Perfecting the Kiss came into the world almost on a dare. Sometime around the turn of the millennium, I was at a brunch for theater folk and someone (I can’t recall who) pondered aloud, “why has no one written a Noises Off! for Off-Off-Broadway?”
Around that time, my dear friend and collaborator, Paula D’Alessandris, had directed a show that featured some terrific actors who impressed me and with whom she wanted to work again. She asked me to write a vehicle for them.
Paula’s specialty is comedy, farce in particular. Mine is LGBT stories. So naturally, we joked about which of these guys would end up kissing each other in the play. Then it occurred to me…
I’ll write a Noises Off! about an Off-Off-Broadway production that only exists because the director needs to convince herself that the actor she’s attracted to, who just wants to be friends, is gay! How does she do that? By casting him opposite the most attractive man she can find (no matter how talented that other actor may or may not be) in a gay play (no matter how bad it may or may not be).
Now, these are not the most ethical reasons to do a play. As such, I needed a character who would be the ethical window and moral barometer for the story. Who better than the stage manager???
Stage managers are a special breed of people. The maintain order in a sea of chaos. They are the bringers of light and music. They see all. They know all. Yet, they are human too. They have their limits.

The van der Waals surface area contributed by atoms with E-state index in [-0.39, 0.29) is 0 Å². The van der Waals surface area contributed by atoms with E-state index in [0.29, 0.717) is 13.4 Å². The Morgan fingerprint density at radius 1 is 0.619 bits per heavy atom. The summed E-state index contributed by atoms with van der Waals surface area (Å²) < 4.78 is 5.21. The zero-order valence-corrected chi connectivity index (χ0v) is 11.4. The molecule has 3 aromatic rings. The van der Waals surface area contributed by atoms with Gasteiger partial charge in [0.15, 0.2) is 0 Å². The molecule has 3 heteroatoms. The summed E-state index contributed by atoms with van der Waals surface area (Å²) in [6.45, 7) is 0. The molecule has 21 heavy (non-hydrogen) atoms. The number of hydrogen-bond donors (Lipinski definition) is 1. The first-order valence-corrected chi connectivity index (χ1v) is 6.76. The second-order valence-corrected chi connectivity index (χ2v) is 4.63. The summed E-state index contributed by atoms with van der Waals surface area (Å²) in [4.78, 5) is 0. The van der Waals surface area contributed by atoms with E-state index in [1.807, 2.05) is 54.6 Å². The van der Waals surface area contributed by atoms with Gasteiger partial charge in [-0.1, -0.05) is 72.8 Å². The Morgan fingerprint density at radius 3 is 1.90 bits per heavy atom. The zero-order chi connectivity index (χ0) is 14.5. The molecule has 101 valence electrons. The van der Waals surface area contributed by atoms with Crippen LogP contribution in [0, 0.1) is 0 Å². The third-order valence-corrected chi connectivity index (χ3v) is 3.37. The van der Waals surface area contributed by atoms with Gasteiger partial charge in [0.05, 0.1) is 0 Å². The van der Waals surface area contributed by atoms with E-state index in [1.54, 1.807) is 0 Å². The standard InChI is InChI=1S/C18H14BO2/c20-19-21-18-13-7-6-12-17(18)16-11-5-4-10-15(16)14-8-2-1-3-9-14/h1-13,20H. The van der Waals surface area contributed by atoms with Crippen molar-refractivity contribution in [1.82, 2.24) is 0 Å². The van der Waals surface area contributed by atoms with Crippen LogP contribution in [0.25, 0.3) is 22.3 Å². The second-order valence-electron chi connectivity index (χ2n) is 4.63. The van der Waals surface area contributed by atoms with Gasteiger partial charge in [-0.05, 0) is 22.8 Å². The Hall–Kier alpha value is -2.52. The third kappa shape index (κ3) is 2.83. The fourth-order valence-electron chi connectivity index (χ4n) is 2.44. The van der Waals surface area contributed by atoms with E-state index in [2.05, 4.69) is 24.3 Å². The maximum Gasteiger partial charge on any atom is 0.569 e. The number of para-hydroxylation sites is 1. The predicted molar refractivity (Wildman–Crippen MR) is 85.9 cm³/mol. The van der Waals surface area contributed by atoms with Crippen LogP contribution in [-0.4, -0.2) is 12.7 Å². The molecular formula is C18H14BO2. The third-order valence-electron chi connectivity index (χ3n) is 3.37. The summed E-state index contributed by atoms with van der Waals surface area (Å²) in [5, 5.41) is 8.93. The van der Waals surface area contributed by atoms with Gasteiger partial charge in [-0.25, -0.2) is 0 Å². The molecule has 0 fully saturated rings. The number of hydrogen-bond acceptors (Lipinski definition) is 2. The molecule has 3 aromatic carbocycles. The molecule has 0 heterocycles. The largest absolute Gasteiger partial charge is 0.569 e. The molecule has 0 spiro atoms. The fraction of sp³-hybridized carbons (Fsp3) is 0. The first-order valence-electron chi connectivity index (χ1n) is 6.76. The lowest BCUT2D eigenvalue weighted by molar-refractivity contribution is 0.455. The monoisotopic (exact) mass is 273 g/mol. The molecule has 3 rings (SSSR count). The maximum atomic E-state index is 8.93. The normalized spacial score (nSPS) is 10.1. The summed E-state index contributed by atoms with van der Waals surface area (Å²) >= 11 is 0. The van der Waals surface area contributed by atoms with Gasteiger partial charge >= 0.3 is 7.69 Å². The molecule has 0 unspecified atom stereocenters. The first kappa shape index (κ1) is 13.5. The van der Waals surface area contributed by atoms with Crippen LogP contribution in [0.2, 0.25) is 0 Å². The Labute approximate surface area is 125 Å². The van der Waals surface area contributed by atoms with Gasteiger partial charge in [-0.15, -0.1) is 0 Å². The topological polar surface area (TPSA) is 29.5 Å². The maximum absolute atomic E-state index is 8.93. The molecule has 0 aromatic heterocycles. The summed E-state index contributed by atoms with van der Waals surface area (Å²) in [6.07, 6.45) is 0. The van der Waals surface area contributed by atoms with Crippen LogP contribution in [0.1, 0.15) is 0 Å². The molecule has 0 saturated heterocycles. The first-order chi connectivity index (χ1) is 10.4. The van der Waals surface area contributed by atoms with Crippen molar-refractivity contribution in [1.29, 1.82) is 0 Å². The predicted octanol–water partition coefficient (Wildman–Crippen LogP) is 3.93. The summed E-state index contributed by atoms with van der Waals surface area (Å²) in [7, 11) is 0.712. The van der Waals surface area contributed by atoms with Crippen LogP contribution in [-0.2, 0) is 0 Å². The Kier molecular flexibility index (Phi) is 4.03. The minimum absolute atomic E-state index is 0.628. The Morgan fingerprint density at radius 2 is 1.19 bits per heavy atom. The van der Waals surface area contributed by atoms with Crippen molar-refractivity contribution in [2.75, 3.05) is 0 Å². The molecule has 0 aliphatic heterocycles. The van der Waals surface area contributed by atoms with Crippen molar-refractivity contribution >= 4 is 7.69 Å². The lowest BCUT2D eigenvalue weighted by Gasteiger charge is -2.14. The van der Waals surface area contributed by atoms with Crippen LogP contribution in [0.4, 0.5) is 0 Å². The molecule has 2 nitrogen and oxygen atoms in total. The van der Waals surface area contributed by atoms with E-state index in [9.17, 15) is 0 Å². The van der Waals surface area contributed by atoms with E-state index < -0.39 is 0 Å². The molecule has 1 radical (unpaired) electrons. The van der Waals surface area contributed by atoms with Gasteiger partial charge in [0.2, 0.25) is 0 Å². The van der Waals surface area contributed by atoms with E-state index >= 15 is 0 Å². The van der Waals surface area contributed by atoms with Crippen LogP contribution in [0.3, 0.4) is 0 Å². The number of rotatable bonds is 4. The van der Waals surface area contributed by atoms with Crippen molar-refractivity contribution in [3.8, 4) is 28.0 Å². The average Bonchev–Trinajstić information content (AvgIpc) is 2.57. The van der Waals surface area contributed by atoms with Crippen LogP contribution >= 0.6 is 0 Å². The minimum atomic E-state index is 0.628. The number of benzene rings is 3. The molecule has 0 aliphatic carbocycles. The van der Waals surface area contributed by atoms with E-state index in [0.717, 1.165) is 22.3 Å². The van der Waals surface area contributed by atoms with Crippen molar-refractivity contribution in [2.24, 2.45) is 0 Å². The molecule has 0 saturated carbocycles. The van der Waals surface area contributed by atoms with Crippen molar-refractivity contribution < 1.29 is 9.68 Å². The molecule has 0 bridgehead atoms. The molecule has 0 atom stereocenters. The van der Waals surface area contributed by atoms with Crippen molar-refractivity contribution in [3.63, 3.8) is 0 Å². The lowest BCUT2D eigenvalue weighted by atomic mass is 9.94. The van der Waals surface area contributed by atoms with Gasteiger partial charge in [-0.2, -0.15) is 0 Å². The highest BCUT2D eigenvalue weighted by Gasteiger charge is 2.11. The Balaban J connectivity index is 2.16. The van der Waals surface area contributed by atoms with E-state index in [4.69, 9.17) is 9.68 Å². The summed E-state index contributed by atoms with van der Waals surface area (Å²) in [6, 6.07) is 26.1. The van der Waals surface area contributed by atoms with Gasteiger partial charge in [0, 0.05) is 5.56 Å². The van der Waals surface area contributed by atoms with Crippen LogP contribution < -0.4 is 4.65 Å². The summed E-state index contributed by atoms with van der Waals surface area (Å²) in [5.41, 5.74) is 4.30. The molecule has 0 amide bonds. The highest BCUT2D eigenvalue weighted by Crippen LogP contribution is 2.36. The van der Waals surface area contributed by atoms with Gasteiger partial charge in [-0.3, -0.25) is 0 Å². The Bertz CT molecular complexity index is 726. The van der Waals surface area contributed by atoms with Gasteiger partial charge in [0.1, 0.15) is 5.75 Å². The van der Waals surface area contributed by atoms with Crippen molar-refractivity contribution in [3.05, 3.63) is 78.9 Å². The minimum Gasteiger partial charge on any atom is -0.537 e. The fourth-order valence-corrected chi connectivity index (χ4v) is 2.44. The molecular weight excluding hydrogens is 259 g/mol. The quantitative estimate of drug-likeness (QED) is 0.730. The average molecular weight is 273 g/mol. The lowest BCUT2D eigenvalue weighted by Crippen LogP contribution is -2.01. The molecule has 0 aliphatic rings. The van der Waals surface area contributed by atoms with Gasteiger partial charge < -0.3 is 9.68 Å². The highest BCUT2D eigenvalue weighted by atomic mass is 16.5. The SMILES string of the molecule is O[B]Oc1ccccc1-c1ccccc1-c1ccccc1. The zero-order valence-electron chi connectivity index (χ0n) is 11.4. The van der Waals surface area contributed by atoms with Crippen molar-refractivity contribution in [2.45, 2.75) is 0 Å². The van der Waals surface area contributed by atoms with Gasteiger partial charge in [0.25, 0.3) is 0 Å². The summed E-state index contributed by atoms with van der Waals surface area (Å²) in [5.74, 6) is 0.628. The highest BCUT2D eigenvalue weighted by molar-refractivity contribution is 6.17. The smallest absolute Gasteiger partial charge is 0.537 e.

What happens in Perfecting the Kiss is inspired by so, so many frustrating things that indie theater artists endure all the time: the actors of varying ability and incompatible methods; the battle between directors and playwrights over what works, what doesn’t, and why; the cliques that accidentally form; and most importantly… the show crushes! Emotions run high, personally and artistically. If you’re lucky, the fallout doesn’t happen until after the show closes. In Perfecting the Kiss, the fallout doesn’t wait for a convenient time.
My original concept was for the stage manager to take the name of the actor playing her and even to have her name be in the byline in the program. It was supposed to be META! We tried that once. It caused confusion, so now I’m just going to take credit for writing the play. The stage manager in the play is still named after the actor. I’m not sure if that needs to change.
Perfecting the Kiss is my love letter to indie theater, especially to artists who create new work, and especially especially to stage management. This one’s for you.
Scott C. Sickles is an award-winning playwright, semi-retired dramaturg, and six-time Emmy-nominated scriptwriter for General Hospital.
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